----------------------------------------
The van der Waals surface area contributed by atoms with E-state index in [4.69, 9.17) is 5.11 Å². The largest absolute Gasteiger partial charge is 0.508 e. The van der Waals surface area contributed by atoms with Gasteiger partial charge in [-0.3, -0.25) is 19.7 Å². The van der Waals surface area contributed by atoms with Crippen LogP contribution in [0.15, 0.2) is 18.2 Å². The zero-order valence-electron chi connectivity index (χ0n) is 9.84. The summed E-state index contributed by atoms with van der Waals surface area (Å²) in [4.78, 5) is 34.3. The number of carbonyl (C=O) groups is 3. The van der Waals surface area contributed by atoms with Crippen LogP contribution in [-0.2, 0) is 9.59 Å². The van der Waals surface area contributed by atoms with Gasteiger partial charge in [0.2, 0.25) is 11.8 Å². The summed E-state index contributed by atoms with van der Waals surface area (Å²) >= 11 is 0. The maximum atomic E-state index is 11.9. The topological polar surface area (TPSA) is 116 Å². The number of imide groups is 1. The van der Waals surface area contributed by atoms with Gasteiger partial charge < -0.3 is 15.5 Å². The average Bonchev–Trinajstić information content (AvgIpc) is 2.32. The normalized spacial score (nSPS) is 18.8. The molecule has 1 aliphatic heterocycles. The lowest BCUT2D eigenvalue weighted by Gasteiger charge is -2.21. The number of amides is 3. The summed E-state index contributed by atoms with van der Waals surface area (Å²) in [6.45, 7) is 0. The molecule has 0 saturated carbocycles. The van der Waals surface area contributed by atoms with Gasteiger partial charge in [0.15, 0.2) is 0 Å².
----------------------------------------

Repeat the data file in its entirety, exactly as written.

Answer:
The van der Waals surface area contributed by atoms with E-state index in [4.69, 9.17) is 5.11 Å². The largest absolute Gasteiger partial charge is 0.508 e. The van der Waals surface area contributed by atoms with Gasteiger partial charge in [-0.3, -0.25) is 19.7 Å². The van der Waals surface area contributed by atoms with Crippen LogP contribution in [0.15, 0.2) is 18.2 Å². The zero-order valence-electron chi connectivity index (χ0n) is 9.84. The summed E-state index contributed by atoms with van der Waals surface area (Å²) in [4.78, 5) is 34.3. The number of carbonyl (C=O) groups is 3. The van der Waals surface area contributed by atoms with Crippen LogP contribution in [-0.2, 0) is 9.59 Å². The van der Waals surface area contributed by atoms with Gasteiger partial charge in [0.2, 0.25) is 11.8 Å². The summed E-state index contributed by atoms with van der Waals surface area (Å²) >= 11 is 0. The maximum atomic E-state index is 11.9. The topological polar surface area (TPSA) is 116 Å². The number of imide groups is 1. The van der Waals surface area contributed by atoms with Gasteiger partial charge < -0.3 is 15.5 Å². The average Bonchev–Trinajstić information content (AvgIpc) is 2.32. The normalized spacial score (nSPS) is 18.8. The molecule has 1 aliphatic heterocycles. The lowest BCUT2D eigenvalue weighted by Gasteiger charge is -2.21. The number of amides is 3. The summed E-state index contributed by atoms with van der Waals surface area (Å²) in [6.45, 7) is 0. The molecule has 0 saturated carbocycles. The van der Waals surface area contributed by atoms with Gasteiger partial charge in [0.15, 0.2) is 0 Å².